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Bernedoodle Dog Breed Information , Size & Pictures | Bernese Mountain Dog | The Poodle’s

So, What is a Bernedoodle? A bernedoodle is a hybrid mix of a Bernese mountain dog and a poodle. This cross combines the poodle’s intelligent goofiness with the Bernese’s tranquil loyalty.

Furthermore, the bernedoodle is low to non-shedding, making it a good choice for most allergy sufferers.

The bernedoodle, in my opinion, is the ideal companion dog. Despite the fact that many are magnificent, they are not bred for the show ring.

 They are designed to accompany you whether you are trekking, snowshoeing, or sitting on the couch watching a movie. Their sole purpose is to be your best friend.

There are no two bernedoodles alike. The genes from the parent breeds merge in interesting ways, and it’s intriguing to see what each litter develops. 

However, prospective owners must be aware that there can be a lot of diversity in a hybrid litter and must therefore select a breeder who can help match them with the finest dog for their circumstances.

Purebreds may be the best option for those seeking predictability. I was intrigued by the constancy of the qualities among the purebreds while writing descriptions of my pups. 

One well-bred Berner is fairly identical to the next, with a few small differences: sweet, affectionate, and peaceful. One well-bred poodle is also very much like the next: lively, intelligent, and silly.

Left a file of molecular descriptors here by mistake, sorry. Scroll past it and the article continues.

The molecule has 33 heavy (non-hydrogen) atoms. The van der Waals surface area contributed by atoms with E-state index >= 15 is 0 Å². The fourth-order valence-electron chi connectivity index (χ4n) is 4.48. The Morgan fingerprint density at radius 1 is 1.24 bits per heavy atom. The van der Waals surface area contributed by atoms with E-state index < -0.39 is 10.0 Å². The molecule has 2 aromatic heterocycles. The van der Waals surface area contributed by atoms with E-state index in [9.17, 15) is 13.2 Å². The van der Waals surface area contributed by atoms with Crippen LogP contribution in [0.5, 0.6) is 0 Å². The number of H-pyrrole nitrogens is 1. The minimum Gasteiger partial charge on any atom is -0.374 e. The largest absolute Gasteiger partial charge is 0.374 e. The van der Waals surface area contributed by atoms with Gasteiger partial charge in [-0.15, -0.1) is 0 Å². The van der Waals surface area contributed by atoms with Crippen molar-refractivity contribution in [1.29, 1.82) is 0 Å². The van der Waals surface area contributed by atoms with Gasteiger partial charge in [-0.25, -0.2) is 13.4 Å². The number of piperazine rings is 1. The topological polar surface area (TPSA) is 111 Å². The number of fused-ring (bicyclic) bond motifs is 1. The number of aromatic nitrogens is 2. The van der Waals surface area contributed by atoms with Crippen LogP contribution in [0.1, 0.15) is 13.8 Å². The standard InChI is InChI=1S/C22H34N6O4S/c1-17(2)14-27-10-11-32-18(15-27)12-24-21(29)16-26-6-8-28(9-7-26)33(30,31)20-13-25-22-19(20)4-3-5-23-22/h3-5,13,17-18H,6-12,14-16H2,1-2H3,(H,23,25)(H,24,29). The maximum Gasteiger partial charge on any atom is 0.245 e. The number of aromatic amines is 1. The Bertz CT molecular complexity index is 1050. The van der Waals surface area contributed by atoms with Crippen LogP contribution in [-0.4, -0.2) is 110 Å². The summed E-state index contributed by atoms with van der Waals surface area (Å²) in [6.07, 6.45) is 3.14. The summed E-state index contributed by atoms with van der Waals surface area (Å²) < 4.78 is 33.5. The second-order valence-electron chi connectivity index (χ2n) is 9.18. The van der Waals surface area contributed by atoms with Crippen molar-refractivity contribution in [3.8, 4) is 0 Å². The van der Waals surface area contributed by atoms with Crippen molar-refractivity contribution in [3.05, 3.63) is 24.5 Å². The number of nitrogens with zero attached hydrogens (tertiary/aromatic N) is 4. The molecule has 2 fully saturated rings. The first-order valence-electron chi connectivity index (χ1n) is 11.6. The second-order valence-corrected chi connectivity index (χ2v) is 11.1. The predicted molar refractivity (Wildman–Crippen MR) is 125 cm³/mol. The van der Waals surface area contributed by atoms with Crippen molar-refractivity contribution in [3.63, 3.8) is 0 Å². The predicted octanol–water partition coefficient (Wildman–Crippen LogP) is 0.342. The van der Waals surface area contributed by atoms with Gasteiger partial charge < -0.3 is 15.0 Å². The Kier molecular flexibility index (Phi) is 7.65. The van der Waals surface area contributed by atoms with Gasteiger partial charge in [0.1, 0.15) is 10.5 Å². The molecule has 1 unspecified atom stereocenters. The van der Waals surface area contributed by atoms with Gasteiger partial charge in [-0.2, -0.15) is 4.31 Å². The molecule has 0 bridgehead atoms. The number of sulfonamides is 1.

Take note of how I emphasize “well-bred.” Bernese and poodles, like many purebreds, have been heavily inbred during the last century. This has resulted in not just physical issues but also temperament issues. 

Berners that have been poorly bred may be exceedingly stubborn and frightened. Poodles that have been improperly bred may be hyperactive and neurotic. It is quite rare to find healthy Bernese and poodles with calm temperaments who are also beautiful. In truth, it’s a never-ending pursuit.

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Bernese Mountain Dog

Bernese Mountain Dog

Bernese Mountain Dog

Photo from : @the3bernerbears

I admire the Berners’ calm, easygoing demeanor and unwavering allegiance. They are entirely committed to their family, with a particular passion for children. 

In fact, they are so devoted that rehoming an adult Berner and breaking its original attachment can be difficult. Berners are renowned for relying on others to absorb all available attention.

Berners, with their unusual tri-colored coats, are extraordinarily gorgeous canines. The Bernese Mountain Dog was only bred to be a farm dog in the Swiss Alps to pull carts or bring cattle to market. It thrives in cold temperatures and has a double coat that sheds extensively. 

They are smart and robust dogs with a moderate requirement for exercise. This adaptable breed performs admirably in agility, tracking, herding, and therapy work.